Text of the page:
In what may have been a first in live storytelling, close to 200 people listened to tales of Latin America performed with subtitles during a Feb. 5 benefit for Radio Ambulante.
Producers of the long-form narrative radio show took to the stage of Instituto Cervantes New York to give a sold-out crowd of supporters a sense of what Spanish-speaking listeners are in for in the coming months.
Two Latino literary heavyweights appeared in the show — both Francisco Goldman and Junot Díaz are personal friends of executive producer Daniel Alarcón — but it was a story told by Alarcón’s father Renato that stole the limelight.
The elder Alarcón donned a Peruvian National Soccer Team jersey as he recounted how he wowed an audience at a municipal theater in Peru by doing play-by-play of an imaginary soccer game. Now a “semi-retired” physician, Renato Alarcón was 13 when he played a sportscaster before a live audience. As he recreated the performance, the sound bed of a roaring soccer crowd gave way to the cheers of Radio Ambulante fans.
“We had a lot of people from foundations in the room tonight, and that’s important,” Alarcón told Current. “People can’t help you if they don’t know who you are.”
Some of New York’s leading pubradio producers also turned out for the event. Democracy Now’s Amy Goodman, Marianne McCune of New York’s WNYC, Sarah Kate Kramer of Radio Diaries and Maria Hinojosa of Latino USA were on hand to rub elbows with Alarcón and Radio Ambulante’s New York–based editor Annie Correal.
Annie Murphy, a former Latin America–based freelance radio correspondent who now teaches at the University of California at Berkeley’s J-school, and Martina Castro, managing editor of KALW News in San Francisco, came from the West Coast.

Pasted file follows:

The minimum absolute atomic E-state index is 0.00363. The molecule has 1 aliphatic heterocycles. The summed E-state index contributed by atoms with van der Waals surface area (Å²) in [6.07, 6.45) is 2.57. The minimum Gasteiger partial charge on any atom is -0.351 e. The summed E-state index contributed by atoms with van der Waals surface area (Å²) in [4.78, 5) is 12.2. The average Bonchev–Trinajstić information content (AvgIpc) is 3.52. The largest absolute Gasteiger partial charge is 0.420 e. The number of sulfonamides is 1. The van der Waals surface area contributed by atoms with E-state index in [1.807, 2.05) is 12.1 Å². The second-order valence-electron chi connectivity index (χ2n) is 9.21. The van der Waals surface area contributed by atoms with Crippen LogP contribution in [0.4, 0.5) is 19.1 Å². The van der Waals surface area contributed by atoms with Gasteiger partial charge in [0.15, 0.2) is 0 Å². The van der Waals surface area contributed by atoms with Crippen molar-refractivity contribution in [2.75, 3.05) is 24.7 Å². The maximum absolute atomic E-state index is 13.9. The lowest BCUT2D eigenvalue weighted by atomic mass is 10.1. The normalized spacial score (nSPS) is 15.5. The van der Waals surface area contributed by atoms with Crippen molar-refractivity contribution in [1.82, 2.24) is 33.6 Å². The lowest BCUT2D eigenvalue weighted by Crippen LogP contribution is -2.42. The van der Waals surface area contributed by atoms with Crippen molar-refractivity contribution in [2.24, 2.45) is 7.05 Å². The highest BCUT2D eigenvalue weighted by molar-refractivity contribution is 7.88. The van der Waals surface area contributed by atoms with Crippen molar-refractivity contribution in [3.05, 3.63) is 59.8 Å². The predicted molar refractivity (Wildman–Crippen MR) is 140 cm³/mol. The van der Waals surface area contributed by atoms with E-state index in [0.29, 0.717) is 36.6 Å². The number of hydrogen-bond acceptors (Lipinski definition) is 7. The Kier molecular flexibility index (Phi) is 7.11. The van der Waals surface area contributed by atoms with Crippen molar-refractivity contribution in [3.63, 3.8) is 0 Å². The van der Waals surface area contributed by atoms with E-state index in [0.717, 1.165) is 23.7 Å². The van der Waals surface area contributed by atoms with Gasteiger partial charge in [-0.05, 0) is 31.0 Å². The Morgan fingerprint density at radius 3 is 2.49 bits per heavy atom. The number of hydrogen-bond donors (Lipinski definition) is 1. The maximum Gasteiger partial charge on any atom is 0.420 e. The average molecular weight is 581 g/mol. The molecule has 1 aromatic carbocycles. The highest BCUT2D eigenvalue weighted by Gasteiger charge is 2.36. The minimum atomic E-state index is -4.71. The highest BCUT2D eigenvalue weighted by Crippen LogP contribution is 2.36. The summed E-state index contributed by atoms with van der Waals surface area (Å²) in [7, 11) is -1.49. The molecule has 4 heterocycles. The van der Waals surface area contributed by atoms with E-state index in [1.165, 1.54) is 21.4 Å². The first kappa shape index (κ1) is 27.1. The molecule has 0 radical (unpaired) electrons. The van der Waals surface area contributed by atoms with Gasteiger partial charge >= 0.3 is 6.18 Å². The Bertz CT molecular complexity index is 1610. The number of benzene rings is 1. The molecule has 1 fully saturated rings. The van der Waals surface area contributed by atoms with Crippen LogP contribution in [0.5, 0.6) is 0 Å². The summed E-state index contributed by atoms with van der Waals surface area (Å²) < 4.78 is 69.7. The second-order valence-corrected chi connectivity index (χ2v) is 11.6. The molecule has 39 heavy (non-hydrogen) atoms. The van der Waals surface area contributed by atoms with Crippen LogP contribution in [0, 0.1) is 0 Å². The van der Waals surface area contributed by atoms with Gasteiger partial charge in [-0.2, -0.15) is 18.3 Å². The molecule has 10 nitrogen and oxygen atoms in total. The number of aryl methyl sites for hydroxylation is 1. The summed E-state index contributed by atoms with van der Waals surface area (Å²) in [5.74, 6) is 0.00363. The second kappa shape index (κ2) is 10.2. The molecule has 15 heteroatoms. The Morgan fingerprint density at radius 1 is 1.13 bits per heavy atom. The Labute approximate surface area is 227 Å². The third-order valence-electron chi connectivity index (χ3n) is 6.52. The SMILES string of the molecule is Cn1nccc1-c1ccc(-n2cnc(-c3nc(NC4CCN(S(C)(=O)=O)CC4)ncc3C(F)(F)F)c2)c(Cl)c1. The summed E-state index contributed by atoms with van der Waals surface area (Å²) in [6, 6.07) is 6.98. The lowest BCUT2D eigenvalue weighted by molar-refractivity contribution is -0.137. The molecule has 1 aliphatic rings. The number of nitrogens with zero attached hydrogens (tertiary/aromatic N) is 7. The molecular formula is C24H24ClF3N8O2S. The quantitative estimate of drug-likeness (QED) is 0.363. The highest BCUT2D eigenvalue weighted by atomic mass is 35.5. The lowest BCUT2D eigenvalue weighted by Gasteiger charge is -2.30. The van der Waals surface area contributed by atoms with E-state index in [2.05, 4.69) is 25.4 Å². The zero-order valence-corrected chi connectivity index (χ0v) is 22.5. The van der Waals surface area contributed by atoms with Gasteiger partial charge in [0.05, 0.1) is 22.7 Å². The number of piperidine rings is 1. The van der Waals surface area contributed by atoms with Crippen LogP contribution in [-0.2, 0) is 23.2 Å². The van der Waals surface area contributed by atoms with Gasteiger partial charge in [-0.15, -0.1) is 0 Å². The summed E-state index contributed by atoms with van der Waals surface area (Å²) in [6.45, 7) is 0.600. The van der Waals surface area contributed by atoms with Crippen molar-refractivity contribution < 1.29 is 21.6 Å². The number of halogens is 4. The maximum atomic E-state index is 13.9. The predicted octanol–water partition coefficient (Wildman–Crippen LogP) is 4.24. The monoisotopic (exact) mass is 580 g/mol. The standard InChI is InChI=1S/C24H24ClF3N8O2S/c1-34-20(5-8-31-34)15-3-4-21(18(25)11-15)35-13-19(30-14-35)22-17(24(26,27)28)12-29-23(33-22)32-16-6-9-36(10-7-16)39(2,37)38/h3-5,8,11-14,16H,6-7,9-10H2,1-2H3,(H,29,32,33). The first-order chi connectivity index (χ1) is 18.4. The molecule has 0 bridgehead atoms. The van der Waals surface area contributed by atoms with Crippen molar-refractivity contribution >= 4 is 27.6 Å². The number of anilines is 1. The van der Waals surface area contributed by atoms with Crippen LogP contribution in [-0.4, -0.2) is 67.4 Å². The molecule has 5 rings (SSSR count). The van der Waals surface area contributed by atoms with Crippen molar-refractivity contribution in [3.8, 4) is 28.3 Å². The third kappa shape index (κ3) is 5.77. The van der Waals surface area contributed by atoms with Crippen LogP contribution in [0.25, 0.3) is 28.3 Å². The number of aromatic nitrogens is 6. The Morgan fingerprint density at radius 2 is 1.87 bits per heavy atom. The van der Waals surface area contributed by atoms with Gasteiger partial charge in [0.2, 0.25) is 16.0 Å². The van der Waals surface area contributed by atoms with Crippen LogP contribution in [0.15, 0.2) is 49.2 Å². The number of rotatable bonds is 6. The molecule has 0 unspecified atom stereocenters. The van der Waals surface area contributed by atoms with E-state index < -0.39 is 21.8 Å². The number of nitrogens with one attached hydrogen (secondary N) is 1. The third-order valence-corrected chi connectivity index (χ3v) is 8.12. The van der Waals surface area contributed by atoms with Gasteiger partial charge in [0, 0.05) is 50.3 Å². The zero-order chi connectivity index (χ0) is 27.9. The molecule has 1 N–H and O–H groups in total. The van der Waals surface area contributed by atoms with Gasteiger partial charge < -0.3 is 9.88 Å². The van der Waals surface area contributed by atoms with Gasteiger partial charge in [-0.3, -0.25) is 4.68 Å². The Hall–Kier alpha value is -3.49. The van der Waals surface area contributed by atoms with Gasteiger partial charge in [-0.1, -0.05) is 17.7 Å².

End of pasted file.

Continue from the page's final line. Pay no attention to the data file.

Radio Ambulante needs to raise $250,000 to $300,000 to cover production of biweekly stories for the next year. Instead of producing hourlong shows built around thematic topics, the team will shift to a shorter format that can be easily adapted for radio broadcast.
Castro approached KALW General Manager Matt Martin in fall 2011 and convinced him to provide workspace to the fledgling radio production.
“Even though we don’t air a single minute of Spanish-language radio, he knew that this was a project that deserved a home and some help,” Castro told Current.
KALW will air an English Radio Ambulante special March 28 and offer it for broadcast on other pubradio stations. The special includes a story about an ultraconservative Hispanic Republican character created by the Chicano cartoonist Lalo Alcaraz, and also features a Chilean poet who named buildings for real estate developers. The piece on the Chilean poet was featured in a recent episode of 99% Invisible, an independently produced radio show and podcast that’s also affiliated with KALW.
When regular production of the Spanish-language program commences, Radio Ambulante’s team hopes to secure carriage for it on radio stations around the Spanish-speaking world, but they’re not yet able to discuss details.
Radio Ambulante’s founders have cited This American Life, Radiolab and Snap Judgment as examples of the kind of storytelling magic they hope to deliver to Spanish-speaking listeners. The show takes its name from street vendors, “ambulantes,” found in cities throughout Latin America.
Executive director Carolina Guerrero says producers expect to distribute one standalone story every two weeks starting in late March. Podcast versions of each story will be 10–15 minutes long, and each piece will be edited to 10 minutes for radio broadcast. Some 35 stories are currently in production from correspondents around Latin America, the U.S., Australia and Spain.
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